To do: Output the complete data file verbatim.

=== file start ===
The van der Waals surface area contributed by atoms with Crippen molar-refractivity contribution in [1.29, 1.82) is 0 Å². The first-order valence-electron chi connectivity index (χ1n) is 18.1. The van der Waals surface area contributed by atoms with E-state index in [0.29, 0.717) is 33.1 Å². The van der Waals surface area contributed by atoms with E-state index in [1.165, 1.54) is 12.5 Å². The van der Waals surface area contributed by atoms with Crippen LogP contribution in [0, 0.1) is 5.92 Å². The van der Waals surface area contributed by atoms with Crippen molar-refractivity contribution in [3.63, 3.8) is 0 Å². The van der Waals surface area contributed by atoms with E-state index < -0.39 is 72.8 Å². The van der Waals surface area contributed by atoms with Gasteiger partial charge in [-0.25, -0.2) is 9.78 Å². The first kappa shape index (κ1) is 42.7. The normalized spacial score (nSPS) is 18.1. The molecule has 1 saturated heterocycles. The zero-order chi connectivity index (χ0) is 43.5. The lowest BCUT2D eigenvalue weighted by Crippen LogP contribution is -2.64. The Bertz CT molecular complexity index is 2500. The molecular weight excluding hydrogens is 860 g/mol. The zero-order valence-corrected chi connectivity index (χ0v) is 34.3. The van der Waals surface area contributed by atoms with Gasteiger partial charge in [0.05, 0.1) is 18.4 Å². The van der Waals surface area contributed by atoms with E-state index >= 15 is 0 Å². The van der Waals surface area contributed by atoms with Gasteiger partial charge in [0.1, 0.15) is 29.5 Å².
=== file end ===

The van der Waals surface area contributed by atoms with Crippen molar-refractivity contribution in [1.29, 1.82) is 0 Å². The first-order valence-electron chi connectivity index (χ1n) is 18.1. The van der Waals surface area contributed by atoms with E-state index in [0.29, 0.717) is 33.1 Å². The van der Waals surface area contributed by atoms with E-state index in [1.165, 1.54) is 12.5 Å². The van der Waals surface area contributed by atoms with Crippen LogP contribution in [0, 0.1) is 5.92 Å². The van der Waals surface area contributed by atoms with Crippen molar-refractivity contribution in [3.63, 3.8) is 0 Å². The van der Waals surface area contributed by atoms with E-state index < -0.39 is 72.8 Å². The van der Waals surface area contributed by atoms with Gasteiger partial charge in [-0.25, -0.2) is 9.78 Å². The first kappa shape index (κ1) is 42.7. The normalized spacial score (nSPS) is 18.1. The molecule has 1 saturated heterocycles. The zero-order chi connectivity index (χ0) is 43.5. The lowest BCUT2D eigenvalue weighted by Crippen LogP contribution is -2.64. The Bertz CT molecular complexity index is 2500. The molecular weight excluding hydrogens is 860 g/mol. The zero-order valence-corrected chi connectivity index (χ0v) is 34.3. The van der Waals surface area contributed by atoms with Gasteiger partial charge in [0.05, 0.1) is 18.4 Å². The van der Waals surface area contributed by atoms with E-state index >= 15 is 0 Å². The van der Waals surface area contributed by atoms with Gasteiger partial charge in [0.1, 0.15) is 29.5 Å².